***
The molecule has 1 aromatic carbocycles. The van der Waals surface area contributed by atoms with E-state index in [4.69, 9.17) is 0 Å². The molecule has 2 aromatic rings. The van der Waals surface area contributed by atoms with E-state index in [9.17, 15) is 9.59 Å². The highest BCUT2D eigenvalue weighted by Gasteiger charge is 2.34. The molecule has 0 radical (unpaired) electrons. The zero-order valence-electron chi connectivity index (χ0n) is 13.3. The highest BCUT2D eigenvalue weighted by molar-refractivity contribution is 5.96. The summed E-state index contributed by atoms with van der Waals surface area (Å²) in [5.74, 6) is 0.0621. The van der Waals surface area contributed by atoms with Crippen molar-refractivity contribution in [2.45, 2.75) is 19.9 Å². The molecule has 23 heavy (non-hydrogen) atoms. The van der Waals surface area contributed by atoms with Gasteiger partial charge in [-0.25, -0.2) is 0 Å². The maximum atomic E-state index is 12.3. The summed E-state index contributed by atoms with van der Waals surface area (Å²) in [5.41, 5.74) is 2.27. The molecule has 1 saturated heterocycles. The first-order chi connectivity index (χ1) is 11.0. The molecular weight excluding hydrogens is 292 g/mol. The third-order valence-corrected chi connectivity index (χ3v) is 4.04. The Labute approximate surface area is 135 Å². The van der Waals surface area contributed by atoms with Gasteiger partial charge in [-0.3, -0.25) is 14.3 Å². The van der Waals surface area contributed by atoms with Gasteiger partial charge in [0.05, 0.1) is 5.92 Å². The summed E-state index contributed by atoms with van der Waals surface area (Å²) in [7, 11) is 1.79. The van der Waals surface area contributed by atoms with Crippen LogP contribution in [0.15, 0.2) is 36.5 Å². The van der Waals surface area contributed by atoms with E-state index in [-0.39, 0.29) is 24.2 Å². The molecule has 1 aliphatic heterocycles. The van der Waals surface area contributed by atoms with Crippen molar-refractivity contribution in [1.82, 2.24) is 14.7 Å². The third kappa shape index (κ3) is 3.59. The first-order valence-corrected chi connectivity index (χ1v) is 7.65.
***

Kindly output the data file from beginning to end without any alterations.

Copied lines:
The molecule has 1 aromatic carbocycles. The van der Waals surface area contributed by atoms with E-state index in [4.69, 9.17) is 0 Å². The molecule has 2 aromatic rings. The van der Waals surface area contributed by atoms with E-state index in [9.17, 15) is 9.59 Å². The highest BCUT2D eigenvalue weighted by Gasteiger charge is 2.34. The molecule has 0 radical (unpaired) electrons. The zero-order valence-electron chi connectivity index (χ0n) is 13.3. The highest BCUT2D eigenvalue weighted by molar-refractivity contribution is 5.96. The summed E-state index contributed by atoms with van der Waals surface area (Å²) in [5.74, 6) is 0.0621. The van der Waals surface area contributed by atoms with Crippen molar-refractivity contribution in [2.45, 2.75) is 19.9 Å². The molecule has 23 heavy (non-hydrogen) atoms. The van der Waals surface area contributed by atoms with Gasteiger partial charge in [-0.25, -0.2) is 0 Å². The maximum atomic E-state index is 12.3. The summed E-state index contributed by atoms with van der Waals surface area (Å²) in [5.41, 5.74) is 2.27. The molecule has 1 saturated heterocycles. The first-order chi connectivity index (χ1) is 11.0. The molecular weight excluding hydrogens is 292 g/mol. The third-order valence-corrected chi connectivity index (χ3v) is 4.04. The Labute approximate surface area is 135 Å². The van der Waals surface area contributed by atoms with Gasteiger partial charge in [-0.3, -0.25) is 14.3 Å². The van der Waals surface area contributed by atoms with Gasteiger partial charge in [0.05, 0.1) is 5.92 Å². The summed E-state index contributed by atoms with van der Waals surface area (Å²) in [7, 11) is 1.79. The van der Waals surface area contributed by atoms with Crippen LogP contribution in [0.15, 0.2) is 36.5 Å². The van der Waals surface area contributed by atoms with E-state index in [-0.39, 0.29) is 24.2 Å². The molecule has 1 aliphatic heterocycles. The van der Waals surface area contributed by atoms with Crippen molar-refractivity contribution in [1.82, 2.24) is 14.7 Å². The third kappa shape index (κ3) is 3.59. The first-order valence-corrected chi connectivity index (χ1v) is 7.65.